Israel is expanding the war in the Gaza Strip into Hamas’s last stronghold of Rafah, defying the U.S. and threatening to exacerbate the humanitarian crisis in a city where more than a million Palestinians are sheltering.

There has been steady progress from northern Gaza down the strip, leaving Rafah as the remaining city where the Israeli military hasn’t operated extensively with ground troops.

Israel’s Oct. 27 ground invasion forced more than a million people in the area of the strip’s biggest population hub, Gaza City, to flee south. Those displaced people poured into Rafah as Israel took over Gaza’s central belt and the city of Khan Younis. Rafah, according to the Israeli military, is home to Hamas’s last four battalions.

On Tuesday, Israeli soldiers seized the Rafah crossing, the strip’s border gateway to Egypt. Israel said controlling the crossing is essential to shutting down tunnels used by militants to smuggle weapons and other materials into Gaza.

The Israeli military made its first incursion into Rafah on Tuesday after weeks of threats, taking the Gaza side of the border crossing with Egypt.

Israel hasn’t said whether its move signals the start of a full-scale assault on the city, or if the military could dial back the operation if there is a breakthrough in cease-fire talks. The U.S. opposes a major military operation in Rafah, citing humanitarian concerns and fear of civilian casualties.

About one million people are now sheltering in Rafah and its environs, almost quadrupling the area’s prewar population. Across Gaza, about 1.7 million people, or around 75% of the population, are internally displaced, according to the United Nations agency responsible for Palestinian refugees.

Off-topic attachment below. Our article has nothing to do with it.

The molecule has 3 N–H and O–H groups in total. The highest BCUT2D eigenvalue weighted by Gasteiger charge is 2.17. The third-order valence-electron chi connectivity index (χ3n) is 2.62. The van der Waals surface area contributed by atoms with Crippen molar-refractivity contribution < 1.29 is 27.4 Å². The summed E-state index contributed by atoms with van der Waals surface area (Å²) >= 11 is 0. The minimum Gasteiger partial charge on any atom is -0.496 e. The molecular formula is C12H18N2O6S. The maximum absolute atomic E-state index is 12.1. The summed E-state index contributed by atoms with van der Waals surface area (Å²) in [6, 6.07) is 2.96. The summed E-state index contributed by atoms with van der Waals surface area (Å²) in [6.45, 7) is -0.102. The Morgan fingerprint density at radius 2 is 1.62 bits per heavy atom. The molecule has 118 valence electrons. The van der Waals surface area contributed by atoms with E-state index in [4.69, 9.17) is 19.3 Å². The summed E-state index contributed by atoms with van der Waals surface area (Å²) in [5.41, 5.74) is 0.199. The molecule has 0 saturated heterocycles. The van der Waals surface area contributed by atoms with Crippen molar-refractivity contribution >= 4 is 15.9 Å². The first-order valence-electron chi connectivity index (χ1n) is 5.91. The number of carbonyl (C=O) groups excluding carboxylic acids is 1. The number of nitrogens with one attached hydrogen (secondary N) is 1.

The Rafah governorate is around 25 square miles, about half the size of San Francisco. Population density has grown from 4,360 individuals per square kilometer before Oct. 7, to about 17,500 individuals per square kilometer now, according to the agency.

Israeli aerial bombardment and demolitions have devastated infrastructure across Gaza, with some researchers estimating that more than half of the buildings in Khan Younis and about a third of the structures in Rafah are damaged or destroyed. Most of Gaza’s medical infrastructure is shut down, with only a handful of hospitals still operating.

Israel has said it is targeting militant facilities that are embedded in Gaza’s infrastructure, reflecting Hamas’s strategy of entrenching itself in the civilian landscape. Hamas has hundreds of miles of underground tunnels curling throughout the strip, many of which have shafts that open into the ground floor of buildings such as schools and mosques. The Israeli military regularly breaches walls to create entrances into buildings, to avoid extensive booby traps.

On Monday, the Israeli military instructed civilians to move from the shaded red area in eastern Rafah in the map below toward the shaded purple zones, in Al-Mawasi and in Khan Younis. Israel had designated the dark purple zone as an evacuation area, and the military recently expanded it to include the areas marked light purple, as preparations for a Rafah ground operation got under way.

Palestinians seeking shelter have flowed into Al-Mawasi in recent weeks, crowding into an area that had minimal facilities before the war. The Israeli military has said it would stock evacuation zones with food, water, shelter and medical supplies. In April, Israel’s Defense Ministry made preparations to purchase about 40,000 tents to be set up in these humanitarian zones, an Israeli official said.

Write to Emma Brown at , Carl Churchill at and Camille Bressange at